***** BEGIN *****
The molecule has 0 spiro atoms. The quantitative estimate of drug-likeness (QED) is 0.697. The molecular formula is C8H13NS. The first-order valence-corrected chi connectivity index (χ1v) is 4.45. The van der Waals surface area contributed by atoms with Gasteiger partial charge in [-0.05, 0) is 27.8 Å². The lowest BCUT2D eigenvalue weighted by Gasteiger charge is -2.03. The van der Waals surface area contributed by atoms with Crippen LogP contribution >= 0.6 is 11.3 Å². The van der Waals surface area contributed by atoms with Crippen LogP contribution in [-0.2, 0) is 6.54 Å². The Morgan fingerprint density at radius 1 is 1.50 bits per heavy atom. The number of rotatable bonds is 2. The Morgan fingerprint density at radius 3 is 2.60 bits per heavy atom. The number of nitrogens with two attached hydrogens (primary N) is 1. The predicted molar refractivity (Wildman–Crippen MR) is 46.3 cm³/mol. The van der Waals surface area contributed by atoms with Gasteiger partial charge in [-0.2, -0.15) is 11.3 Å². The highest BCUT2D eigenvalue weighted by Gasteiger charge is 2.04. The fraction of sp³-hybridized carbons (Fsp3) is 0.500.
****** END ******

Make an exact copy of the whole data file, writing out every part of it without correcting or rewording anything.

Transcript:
The molecule has 0 spiro atoms. The quantitative estimate of drug-likeness (QED) is 0.697. The molecular formula is C8H13NS. The first-order valence-corrected chi connectivity index (χ1v) is 4.45. The van der Waals surface area contributed by atoms with Gasteiger partial charge in [-0.05, 0) is 27.8 Å². The lowest BCUT2D eigenvalue weighted by Gasteiger charge is -2.03. The van der Waals surface area contributed by atoms with Crippen LogP contribution >= 0.6 is 11.3 Å². The van der Waals surface area contributed by atoms with Crippen LogP contribution in [-0.2, 0) is 6.54 Å². The Morgan fingerprint density at radius 1 is 1.50 bits per heavy atom. The number of rotatable bonds is 2. The Morgan fingerprint density at radius 3 is 2.60 bits per heavy atom. The number of nitrogens with two attached hydrogens (primary N) is 1. The predicted molar refractivity (Wildman–Crippen MR) is 46.3 cm³/mol. The van der Waals surface area contributed by atoms with Gasteiger partial charge in [-0.2, -0.15) is 11.3 Å². The highest BCUT2D eigenvalue weighted by Gasteiger charge is 2.04. The fraction of sp³-hybridized carbons (Fsp3) is 0.500.